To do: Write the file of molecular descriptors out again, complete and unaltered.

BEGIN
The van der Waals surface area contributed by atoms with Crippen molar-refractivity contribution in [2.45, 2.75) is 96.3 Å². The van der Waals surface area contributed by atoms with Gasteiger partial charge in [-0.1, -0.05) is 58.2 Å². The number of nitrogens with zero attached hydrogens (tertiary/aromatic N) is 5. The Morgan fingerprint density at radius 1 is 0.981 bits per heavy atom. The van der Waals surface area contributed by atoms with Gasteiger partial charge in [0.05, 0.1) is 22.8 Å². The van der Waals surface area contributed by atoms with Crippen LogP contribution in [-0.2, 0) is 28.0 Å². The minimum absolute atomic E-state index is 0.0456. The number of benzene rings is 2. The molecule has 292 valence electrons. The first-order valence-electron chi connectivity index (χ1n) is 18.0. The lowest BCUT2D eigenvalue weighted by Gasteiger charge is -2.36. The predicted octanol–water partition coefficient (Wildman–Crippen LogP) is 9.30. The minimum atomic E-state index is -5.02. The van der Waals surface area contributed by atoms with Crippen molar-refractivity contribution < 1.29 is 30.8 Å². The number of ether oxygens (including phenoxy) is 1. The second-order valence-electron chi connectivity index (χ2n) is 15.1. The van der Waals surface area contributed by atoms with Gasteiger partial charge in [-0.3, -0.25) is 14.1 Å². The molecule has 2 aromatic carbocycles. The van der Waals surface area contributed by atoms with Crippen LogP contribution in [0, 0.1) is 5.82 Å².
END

The van der Waals surface area contributed by atoms with Crippen molar-refractivity contribution in [2.45, 2.75) is 96.3 Å². The van der Waals surface area contributed by atoms with Gasteiger partial charge in [-0.1, -0.05) is 58.2 Å². The number of nitrogens with zero attached hydrogens (tertiary/aromatic N) is 5. The Morgan fingerprint density at radius 1 is 0.981 bits per heavy atom. The van der Waals surface area contributed by atoms with Gasteiger partial charge in [0.05, 0.1) is 22.8 Å². The van der Waals surface area contributed by atoms with Crippen LogP contribution in [-0.2, 0) is 28.0 Å². The minimum absolute atomic E-state index is 0.0456. The number of benzene rings is 2. The molecule has 292 valence electrons. The first-order valence-electron chi connectivity index (χ1n) is 18.0. The lowest BCUT2D eigenvalue weighted by Gasteiger charge is -2.36. The predicted octanol–water partition coefficient (Wildman–Crippen LogP) is 9.30. The minimum atomic E-state index is -5.02. The van der Waals surface area contributed by atoms with Crippen molar-refractivity contribution < 1.29 is 30.8 Å². The number of ether oxygens (including phenoxy) is 1. The second-order valence-electron chi connectivity index (χ2n) is 15.1. The van der Waals surface area contributed by atoms with Gasteiger partial charge in [-0.3, -0.25) is 14.1 Å². The molecule has 2 aromatic carbocycles. The van der Waals surface area contributed by atoms with Crippen LogP contribution in [0, 0.1) is 5.82 Å².